This spring I started seeds of a long, red, Italian radish variety called ‘Candela di Fuoco.’ They did well enough considering the strange weather that season — I ate the crunchy roots and sautéed the greens.
When two stragglers bolted in the heat, I let them go and ate their flowers. The plants continued to grow all through the summer, forming into wild masses of tentacled branches, bitter leaves, pretty flowers, and seedpods. These too were edible, and we ate them fresh and crunchy straight off of the plant and in salads until they became hard, mature, and unpalatable.
These now inedible seedpods continued to grow and expand into the late summer months, first developing into thin, knobby witch fingers and later, turning dry and crisp. I harvested the fully matured pods, crushed them by hand, and packaged the seeds into envelopes with the intention to begin anew early next spring.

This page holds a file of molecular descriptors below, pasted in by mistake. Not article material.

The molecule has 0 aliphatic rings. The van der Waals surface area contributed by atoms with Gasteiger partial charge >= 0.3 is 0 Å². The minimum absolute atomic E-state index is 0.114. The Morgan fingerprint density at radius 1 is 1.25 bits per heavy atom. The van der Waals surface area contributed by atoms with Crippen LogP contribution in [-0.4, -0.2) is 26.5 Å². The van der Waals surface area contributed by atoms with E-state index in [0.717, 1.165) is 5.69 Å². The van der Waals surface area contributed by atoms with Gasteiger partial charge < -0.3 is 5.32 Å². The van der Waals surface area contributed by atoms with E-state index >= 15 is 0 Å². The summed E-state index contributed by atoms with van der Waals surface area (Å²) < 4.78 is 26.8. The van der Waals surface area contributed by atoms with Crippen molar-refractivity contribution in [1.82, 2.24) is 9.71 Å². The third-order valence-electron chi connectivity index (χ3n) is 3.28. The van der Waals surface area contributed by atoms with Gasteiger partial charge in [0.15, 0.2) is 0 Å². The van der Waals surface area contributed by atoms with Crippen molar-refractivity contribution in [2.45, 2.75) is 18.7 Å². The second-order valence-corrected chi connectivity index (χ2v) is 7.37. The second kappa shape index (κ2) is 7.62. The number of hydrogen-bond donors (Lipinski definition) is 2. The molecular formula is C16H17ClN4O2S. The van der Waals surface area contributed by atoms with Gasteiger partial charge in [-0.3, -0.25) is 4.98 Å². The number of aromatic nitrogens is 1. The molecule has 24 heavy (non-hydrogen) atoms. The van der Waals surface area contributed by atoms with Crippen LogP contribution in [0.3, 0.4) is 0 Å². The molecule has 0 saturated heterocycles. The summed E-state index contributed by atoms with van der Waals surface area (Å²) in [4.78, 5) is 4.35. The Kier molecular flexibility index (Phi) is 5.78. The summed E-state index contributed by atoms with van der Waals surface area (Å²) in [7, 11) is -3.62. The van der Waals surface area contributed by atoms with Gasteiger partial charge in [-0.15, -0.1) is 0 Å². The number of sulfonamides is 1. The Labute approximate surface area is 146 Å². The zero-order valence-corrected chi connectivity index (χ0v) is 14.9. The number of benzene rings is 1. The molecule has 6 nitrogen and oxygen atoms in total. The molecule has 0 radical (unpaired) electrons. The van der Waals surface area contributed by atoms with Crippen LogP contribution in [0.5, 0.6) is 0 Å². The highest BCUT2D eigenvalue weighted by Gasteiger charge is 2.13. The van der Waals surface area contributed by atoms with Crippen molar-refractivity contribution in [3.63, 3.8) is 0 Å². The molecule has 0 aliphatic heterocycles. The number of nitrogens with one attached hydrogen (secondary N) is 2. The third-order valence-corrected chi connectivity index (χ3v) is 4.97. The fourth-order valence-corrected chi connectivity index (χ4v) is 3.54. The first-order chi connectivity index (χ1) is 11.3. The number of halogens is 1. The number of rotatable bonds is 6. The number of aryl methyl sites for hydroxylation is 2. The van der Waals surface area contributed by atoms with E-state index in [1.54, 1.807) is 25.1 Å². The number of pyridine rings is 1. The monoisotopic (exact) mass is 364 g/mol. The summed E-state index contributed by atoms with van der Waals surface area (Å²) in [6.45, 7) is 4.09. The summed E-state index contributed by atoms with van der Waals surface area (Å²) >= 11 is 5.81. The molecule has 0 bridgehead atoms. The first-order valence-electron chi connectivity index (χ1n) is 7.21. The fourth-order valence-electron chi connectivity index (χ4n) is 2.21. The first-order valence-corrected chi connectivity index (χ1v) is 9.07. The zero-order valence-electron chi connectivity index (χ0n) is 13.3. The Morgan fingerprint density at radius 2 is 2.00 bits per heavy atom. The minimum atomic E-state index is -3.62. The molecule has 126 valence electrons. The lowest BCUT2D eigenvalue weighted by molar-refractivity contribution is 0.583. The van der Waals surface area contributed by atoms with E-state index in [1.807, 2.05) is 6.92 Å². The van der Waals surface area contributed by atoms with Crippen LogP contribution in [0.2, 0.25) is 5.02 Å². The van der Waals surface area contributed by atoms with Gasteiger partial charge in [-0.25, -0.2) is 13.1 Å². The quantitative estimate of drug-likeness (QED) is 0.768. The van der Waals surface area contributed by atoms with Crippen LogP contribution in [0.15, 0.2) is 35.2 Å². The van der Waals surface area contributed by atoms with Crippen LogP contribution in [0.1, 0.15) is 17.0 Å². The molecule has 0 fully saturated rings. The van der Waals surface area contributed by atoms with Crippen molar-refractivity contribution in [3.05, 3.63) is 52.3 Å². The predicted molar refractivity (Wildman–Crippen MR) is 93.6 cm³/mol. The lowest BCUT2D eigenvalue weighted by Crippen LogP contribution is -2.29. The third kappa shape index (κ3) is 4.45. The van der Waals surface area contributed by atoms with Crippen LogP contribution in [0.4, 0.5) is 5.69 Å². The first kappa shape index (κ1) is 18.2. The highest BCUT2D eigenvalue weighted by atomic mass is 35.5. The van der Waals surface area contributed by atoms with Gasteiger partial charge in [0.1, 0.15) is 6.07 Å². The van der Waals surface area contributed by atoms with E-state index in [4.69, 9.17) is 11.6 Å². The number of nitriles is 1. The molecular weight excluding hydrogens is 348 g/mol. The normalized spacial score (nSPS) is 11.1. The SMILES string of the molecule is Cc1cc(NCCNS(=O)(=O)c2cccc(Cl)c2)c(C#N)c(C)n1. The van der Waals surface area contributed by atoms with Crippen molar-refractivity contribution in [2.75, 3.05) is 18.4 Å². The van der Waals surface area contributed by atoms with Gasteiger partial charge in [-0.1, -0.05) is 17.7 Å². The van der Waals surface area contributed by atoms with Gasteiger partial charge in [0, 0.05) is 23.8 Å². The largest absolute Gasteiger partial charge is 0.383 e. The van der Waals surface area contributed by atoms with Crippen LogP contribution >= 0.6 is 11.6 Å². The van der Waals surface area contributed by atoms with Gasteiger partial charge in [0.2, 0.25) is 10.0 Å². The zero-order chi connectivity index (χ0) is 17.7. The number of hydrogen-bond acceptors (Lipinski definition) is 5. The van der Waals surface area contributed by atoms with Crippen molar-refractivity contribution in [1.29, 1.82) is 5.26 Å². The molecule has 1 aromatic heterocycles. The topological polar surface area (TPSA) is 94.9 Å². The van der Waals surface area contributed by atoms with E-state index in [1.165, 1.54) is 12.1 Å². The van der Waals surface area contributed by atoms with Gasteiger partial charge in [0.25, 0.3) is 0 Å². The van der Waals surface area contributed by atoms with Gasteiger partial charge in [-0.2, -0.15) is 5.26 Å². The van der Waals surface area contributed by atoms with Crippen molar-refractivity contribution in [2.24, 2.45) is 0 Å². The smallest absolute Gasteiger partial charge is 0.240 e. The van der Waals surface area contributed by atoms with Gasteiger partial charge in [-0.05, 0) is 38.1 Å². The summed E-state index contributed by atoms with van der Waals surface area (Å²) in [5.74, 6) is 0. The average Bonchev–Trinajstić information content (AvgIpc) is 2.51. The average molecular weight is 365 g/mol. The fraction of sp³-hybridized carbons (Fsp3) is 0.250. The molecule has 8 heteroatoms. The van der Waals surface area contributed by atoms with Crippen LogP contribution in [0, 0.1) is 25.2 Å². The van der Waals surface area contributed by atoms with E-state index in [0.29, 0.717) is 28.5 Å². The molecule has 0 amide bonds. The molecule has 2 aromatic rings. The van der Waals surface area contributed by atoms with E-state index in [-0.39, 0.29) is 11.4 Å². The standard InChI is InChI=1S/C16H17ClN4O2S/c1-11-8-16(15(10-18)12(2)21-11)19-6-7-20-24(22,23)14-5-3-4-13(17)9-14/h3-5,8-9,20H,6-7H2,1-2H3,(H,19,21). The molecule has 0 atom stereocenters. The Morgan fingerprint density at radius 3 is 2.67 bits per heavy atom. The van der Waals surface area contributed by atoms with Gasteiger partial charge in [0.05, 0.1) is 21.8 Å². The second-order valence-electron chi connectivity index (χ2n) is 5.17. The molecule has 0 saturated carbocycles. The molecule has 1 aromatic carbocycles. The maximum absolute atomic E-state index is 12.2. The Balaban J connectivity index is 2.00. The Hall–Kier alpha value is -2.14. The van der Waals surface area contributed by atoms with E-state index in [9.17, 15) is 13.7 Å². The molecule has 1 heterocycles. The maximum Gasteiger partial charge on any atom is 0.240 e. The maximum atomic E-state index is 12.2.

Amazingly, their story did not end here. There were too many seedpods for one person to catch (or bother with) and many seeds escaped. Those that jumped ship fell into the beds and into the mulch outside the beds. Some of them sprouted; I even ate a few. And as the winter cold and hard frost set in I let the rogue plants that remained be, believing that they would perish soon enough. However, while we have had some cold periods, the weather in Toronto has warmed up unseasonably a few times. Somehow, the radishes that remained in the mulch lived on. And not only did they live but they grew!
Imagine my surprise recently when I pushed aside some wet mulch and discovered several small, pinky-sized radish roots underneath. I ate them — they were good!